Craigslist under fire over erotic ads
Murder and assaults in Boston prompt changes in the online advertising company.
Craigslist is expected to soon make it more difficult to advertise erotic services like prostitution and pornography on its website.
The online classified ads community, which has dominated tabloid headlines since the arrest of the so-called "Craigslist killer" in Boston Monday, now is working on initiatives designed to make it more difficult to post erotic photos. And it may institute penalties for individuals who violate the website's stated policies and ethical standards.
"These signature steps can stop ads that lead to horrific brutal tragedy such as the Boston murder, as well as other violent crime, human trafficking, or exploitation of children," Mr. Blumenthal said in a statement. "Craigslist has the means – and moral obligation – to stop the pimping and prostituting in plain sight."
Earlier this week, police arrested Philip Markoff, a Boston University Medical School student, and charged him with the murder of Julissa Brisman, a masseuse from Manhattan. Police say Mr. Markoff used Craigslist to set up a massage appointment with her at a Boston hotel, then bound, robbed, and killed her. Markoff is suspected in several other Craigslist-related attacks and one other murder as well.
In response to concerns raised by the murder and the request from Blumenthal, Craigslist chief executive officer Jim Buckmaster said he agrees, "there is more work to be done, not just by Craigslist but by all Internet-based services, working cooperatively with law-enforcement officials to eliminate illegitimate activity to the greatest extent possible."
The company shares Blumenthal's concerns, he added, and is working on several initiatives that "speak" to them and will have "more to say in the days and weeks ahead."
This is not the first time Craigslist has had to tackle an abuse of its website. Last year, the National Center for Missing and Exploited Children (NCMEC) found pictures of missing children in advertisements in the site's "erotic services" section.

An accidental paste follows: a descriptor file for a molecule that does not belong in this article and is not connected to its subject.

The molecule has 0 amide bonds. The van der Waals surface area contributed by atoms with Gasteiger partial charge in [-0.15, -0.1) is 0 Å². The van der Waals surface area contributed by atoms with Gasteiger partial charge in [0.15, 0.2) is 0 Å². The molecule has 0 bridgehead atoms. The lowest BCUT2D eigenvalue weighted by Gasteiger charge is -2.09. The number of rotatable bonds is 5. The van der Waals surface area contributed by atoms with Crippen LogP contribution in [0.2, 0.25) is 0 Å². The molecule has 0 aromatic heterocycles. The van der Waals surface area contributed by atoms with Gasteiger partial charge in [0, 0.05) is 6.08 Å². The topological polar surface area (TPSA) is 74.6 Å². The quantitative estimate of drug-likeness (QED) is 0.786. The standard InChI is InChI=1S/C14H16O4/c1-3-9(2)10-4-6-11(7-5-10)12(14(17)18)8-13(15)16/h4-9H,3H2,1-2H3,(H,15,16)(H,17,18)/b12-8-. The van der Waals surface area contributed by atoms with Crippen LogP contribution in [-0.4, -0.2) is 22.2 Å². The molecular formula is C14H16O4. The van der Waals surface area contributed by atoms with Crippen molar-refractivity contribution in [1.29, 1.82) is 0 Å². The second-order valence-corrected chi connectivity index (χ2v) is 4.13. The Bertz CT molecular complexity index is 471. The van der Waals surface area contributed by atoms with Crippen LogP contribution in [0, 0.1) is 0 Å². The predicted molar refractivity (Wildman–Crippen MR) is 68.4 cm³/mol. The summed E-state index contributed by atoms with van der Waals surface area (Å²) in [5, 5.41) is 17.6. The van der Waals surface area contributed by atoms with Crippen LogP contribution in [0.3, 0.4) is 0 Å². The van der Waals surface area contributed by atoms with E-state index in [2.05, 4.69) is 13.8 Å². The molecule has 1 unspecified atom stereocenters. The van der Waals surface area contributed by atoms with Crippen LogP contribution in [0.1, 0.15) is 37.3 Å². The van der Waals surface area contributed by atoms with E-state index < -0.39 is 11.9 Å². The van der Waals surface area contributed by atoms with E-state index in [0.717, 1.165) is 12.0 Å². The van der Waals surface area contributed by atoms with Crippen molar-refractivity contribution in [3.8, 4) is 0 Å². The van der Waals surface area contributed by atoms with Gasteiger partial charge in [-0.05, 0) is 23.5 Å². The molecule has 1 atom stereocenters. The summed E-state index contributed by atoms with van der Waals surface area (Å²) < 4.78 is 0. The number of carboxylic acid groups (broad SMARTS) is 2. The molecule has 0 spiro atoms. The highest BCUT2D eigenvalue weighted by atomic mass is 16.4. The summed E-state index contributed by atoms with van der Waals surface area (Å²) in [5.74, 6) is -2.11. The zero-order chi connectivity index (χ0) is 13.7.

"When we started finding missing kids whose pictures were being used on Craigslist as parts of commercial sex ads, it was pretty clear that things were out of control," says Ernie Allen, president and cofounder of NCMEC.
Last November, Craigslist entered into an agreement with 40 state attorneys general and NCMEC. As a result, the site now requires anyone who posts an erotic ad to have a working phone number and a valid credit card. It also agreed to provide that information to law-enforcement officials when subpoenaed, to deploy tracking technology to help identify missing persons, and to "explore" technology that could be used to block pornographic images.
"The initial agreement wasn't a panacea," says Mr. Allen. "But we are grateful for the steps that Craigslist has taken. They've responded in a serious manner, and it's having a positive impact. But clearly ... the problem hasn't been solved, and there may be additional steps that could be taken."
Since the agreement, postings to the "erotic services" section of Craigslist have dropped significantly, according to Allen. But other observers note that the "casual encounters" section, designed for people interested in meeting, has now become a center of much illicit activity.
But instead of outright offers to exchange sex for money, many ads use code words like "roses" for dollars and "420" to indicate marijuana. It's also common to find blatantly pornographic pictures with some of the ads.
"Enforcement must be matched with prevention – powerful financial penalties, charged to credit cards when users defy Craigslist's prohibition against porn and prostitution," Blumenthal said. "Proceeds can fund incentive payments to users who report wrongdoing – encouraging all Craigslist users to join the fight. Money is a powerful weapon and incentive in crime-fighting."